Hyundai Heavy pitches itself as a tech leader at CES in Las Vegas

With shipping shows cancelling en masse because of Covid-19, South Korea’s Hyundai Heavy Industries (HHI) has taken a different marketing path to stamp out its credentials. HHI, which is, along with China’s CSSC, the world’s largest shipbuilder, has been exhibiting this week in Las Vegas at CES, a high profile tech event, where it has pitched itself as a “future builder”.

Sporting jeans and a rollneck, Kisun Chung, 39, the third generation of the Chung family at the helm of HHI, has been fronting the campaign out in Nevada, looking more like a tech CEO rather than a shipbuilder.

Chung, the CEO of Hyundai Heavy Industries Holdings, commented yesterday: “I am proud of the past 50 years of HHI Group, which has laid the groundwork for the growth of the world. In the next 50 years, we will become the world’s best future builder and create new growth that is more sustainable, smarter, and more inclusive, something we have never seen before.”

HHI has been displaying its Avikus’ autonomous navigation technology at the Las Vegas Convention Center as well as its liquid hydrogen transport designs, new propulsion system technology, and intelligent robotics.

Hyogyeong Joo, who has led development of HHI’s Avikus navigation technology, told reporters at a press conference: “Avikus plans to have the world’s first self-driving, massive-scale transoceanic voyage by the first quarter of this year. Our mission is to enable fully autonomous navigation to create the safest and most intelligent ships.”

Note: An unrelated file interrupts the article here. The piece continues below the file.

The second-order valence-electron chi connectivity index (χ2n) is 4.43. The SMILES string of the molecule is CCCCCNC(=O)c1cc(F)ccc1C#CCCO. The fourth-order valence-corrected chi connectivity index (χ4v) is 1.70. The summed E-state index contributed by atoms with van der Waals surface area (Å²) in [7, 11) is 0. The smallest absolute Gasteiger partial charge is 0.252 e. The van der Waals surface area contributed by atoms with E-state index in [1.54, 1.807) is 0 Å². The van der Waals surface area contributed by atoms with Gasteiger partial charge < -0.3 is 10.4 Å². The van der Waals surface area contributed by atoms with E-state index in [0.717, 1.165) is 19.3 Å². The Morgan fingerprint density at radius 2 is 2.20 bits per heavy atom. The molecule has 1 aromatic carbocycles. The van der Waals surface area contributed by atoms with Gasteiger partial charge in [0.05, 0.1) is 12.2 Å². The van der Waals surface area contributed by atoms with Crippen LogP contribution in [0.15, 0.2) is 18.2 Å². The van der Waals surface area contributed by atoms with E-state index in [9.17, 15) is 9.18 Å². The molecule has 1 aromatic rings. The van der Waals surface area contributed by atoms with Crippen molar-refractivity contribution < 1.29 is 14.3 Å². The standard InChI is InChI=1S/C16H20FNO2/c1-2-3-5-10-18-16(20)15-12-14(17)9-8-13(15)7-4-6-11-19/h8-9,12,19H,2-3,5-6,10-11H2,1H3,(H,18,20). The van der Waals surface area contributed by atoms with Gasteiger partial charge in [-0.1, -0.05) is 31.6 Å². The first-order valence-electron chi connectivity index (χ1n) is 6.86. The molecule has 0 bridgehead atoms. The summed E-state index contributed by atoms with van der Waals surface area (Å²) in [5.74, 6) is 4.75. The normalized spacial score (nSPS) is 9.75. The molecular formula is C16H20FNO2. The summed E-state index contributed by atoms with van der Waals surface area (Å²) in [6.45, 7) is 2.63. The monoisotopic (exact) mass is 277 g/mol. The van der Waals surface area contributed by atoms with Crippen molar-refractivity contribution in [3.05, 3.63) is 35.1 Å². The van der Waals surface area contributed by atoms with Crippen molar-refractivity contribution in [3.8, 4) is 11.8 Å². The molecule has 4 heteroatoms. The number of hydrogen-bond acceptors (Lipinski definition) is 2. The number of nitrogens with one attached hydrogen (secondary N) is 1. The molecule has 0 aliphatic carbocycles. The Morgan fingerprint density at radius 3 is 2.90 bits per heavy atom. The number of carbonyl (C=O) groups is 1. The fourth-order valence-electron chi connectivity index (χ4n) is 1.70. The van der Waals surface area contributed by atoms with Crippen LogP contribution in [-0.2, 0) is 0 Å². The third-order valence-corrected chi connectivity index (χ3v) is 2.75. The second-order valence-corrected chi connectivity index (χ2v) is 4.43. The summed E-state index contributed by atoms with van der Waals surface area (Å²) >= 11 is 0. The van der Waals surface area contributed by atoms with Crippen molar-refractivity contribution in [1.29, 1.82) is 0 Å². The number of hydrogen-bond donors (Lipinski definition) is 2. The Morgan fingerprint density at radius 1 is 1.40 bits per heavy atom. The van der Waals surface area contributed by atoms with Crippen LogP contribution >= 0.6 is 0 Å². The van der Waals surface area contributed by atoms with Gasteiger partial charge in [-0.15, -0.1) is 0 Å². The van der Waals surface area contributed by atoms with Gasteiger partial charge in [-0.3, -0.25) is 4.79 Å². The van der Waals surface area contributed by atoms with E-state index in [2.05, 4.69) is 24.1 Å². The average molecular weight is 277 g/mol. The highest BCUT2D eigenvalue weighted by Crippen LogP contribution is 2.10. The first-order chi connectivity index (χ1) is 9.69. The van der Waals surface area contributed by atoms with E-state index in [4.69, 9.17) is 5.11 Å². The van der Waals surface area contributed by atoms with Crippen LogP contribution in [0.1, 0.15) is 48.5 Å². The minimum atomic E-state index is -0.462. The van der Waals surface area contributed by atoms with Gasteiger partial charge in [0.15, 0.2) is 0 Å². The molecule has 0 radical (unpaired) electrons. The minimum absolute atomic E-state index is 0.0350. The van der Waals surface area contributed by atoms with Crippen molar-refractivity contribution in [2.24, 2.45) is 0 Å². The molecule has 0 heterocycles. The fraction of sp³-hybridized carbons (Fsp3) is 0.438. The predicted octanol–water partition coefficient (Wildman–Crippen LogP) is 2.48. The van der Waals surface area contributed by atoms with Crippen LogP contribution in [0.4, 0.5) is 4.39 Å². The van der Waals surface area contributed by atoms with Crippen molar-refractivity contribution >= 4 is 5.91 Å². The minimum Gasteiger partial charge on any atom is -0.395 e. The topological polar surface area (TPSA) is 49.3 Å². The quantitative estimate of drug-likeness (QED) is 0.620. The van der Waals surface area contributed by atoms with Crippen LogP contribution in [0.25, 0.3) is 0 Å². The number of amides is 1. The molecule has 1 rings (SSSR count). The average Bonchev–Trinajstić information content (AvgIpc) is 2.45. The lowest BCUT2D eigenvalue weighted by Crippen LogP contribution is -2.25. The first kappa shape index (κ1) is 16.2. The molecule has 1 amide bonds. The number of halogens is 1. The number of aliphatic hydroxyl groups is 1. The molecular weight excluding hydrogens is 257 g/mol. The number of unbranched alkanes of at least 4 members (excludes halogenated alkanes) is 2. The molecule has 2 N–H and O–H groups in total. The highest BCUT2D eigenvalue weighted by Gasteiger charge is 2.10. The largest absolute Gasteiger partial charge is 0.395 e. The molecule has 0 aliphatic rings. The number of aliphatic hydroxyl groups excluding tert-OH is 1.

HHI laid out plans to build the world’s first 20,000 cu m liquid hydrogen carrier by 2025, while smart construction robots have also been on display at the HHI booth.

Also this week at CES, HHI signed a memorandum of understanding with Palantir Technologies, a big data analytics firm, to build a big data platform.

Like many big maritime brands, HHI’s marketing spend plans have been buffeted by Covid-19 over the past two years with a host of shipping events postponing. Marintec China and Nor-Shipping have both been forced to reschedule dates in the past month. The next big show in the maritime calendar is TPM, the world’s largest container shipping gathering, set for a return to the Long Beach Convention Center next month.

“Our team is in full planning mode to return TPM to a live format at the end of February,” organisers stressed yesterday.

Covid-permitting, the severely rescheduled maritime events calendar this year will see the world’s top four shipping exhibitions – SMM, Marintec China, Posidonia and Nor-Shipping – appear in the same calendar year for the first time.

Sam Chambers

Starting out with the Informa Group in 2000 in Hong Kong, Sam Chambers became editor of Maritime Asia magazine as well as East Asia Editor for the world’s oldest newspaper, Lloyd’s List. In 2005 he pursued a freelance career and wrote for a variety of titles including taking on the role of Asia Editor at Seatrade magazine and China correspondent for Supply Chain Asia. His work has also appeared in The Economist, The New York Times, The Sunday Times and The International Herald Tribune.
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